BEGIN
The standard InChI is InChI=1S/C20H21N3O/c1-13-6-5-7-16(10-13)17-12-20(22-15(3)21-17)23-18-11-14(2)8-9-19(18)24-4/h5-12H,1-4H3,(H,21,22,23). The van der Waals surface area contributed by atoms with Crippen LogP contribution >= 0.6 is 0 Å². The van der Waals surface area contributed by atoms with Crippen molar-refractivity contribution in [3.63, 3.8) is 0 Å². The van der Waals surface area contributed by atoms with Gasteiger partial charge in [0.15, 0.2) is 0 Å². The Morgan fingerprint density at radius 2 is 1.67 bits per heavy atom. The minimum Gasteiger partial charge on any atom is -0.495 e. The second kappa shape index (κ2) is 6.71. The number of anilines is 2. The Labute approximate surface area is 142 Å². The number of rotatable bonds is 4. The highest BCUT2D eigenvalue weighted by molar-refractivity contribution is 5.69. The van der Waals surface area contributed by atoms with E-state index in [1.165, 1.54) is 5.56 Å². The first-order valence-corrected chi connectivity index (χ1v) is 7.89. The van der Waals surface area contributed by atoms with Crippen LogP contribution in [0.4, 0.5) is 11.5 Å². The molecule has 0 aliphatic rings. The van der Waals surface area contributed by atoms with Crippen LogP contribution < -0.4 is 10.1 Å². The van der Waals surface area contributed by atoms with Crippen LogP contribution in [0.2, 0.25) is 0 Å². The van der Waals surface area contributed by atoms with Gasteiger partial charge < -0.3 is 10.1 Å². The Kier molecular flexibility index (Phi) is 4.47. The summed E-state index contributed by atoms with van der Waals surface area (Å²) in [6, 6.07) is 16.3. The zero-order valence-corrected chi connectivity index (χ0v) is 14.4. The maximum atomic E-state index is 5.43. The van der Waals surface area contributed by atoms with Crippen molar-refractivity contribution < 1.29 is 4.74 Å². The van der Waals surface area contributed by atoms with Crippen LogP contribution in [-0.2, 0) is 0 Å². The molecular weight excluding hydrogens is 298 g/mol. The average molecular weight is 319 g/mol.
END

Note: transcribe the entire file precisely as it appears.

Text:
The standard InChI is InChI=1S/C20H21N3O/c1-13-6-5-7-16(10-13)17-12-20(22-15(3)21-17)23-18-11-14(2)8-9-19(18)24-4/h5-12H,1-4H3,(H,21,22,23). The van der Waals surface area contributed by atoms with Crippen LogP contribution >= 0.6 is 0 Å². The van der Waals surface area contributed by atoms with Crippen molar-refractivity contribution in [3.63, 3.8) is 0 Å². The van der Waals surface area contributed by atoms with Gasteiger partial charge in [0.15, 0.2) is 0 Å². The Morgan fingerprint density at radius 2 is 1.67 bits per heavy atom. The minimum Gasteiger partial charge on any atom is -0.495 e. The second kappa shape index (κ2) is 6.71. The number of anilines is 2. The Labute approximate surface area is 142 Å². The number of rotatable bonds is 4. The highest BCUT2D eigenvalue weighted by molar-refractivity contribution is 5.69. The van der Waals surface area contributed by atoms with E-state index in [1.165, 1.54) is 5.56 Å². The first-order valence-corrected chi connectivity index (χ1v) is 7.89. The van der Waals surface area contributed by atoms with Crippen LogP contribution in [0.4, 0.5) is 11.5 Å². The molecule has 0 aliphatic rings. The van der Waals surface area contributed by atoms with Crippen LogP contribution < -0.4 is 10.1 Å². The van der Waals surface area contributed by atoms with Crippen LogP contribution in [0.2, 0.25) is 0 Å². The van der Waals surface area contributed by atoms with Gasteiger partial charge < -0.3 is 10.1 Å². The Kier molecular flexibility index (Phi) is 4.47. The summed E-state index contributed by atoms with van der Waals surface area (Å²) in [6, 6.07) is 16.3. The zero-order valence-corrected chi connectivity index (χ0v) is 14.4. The maximum atomic E-state index is 5.43. The van der Waals surface area contributed by atoms with Crippen molar-refractivity contribution < 1.29 is 4.74 Å². The van der Waals surface area contributed by atoms with Crippen LogP contribution in [-0.2, 0) is 0 Å². The molecular weight excluding hydrogens is 298 g/mol. The average molecular weight is 319 g/mol.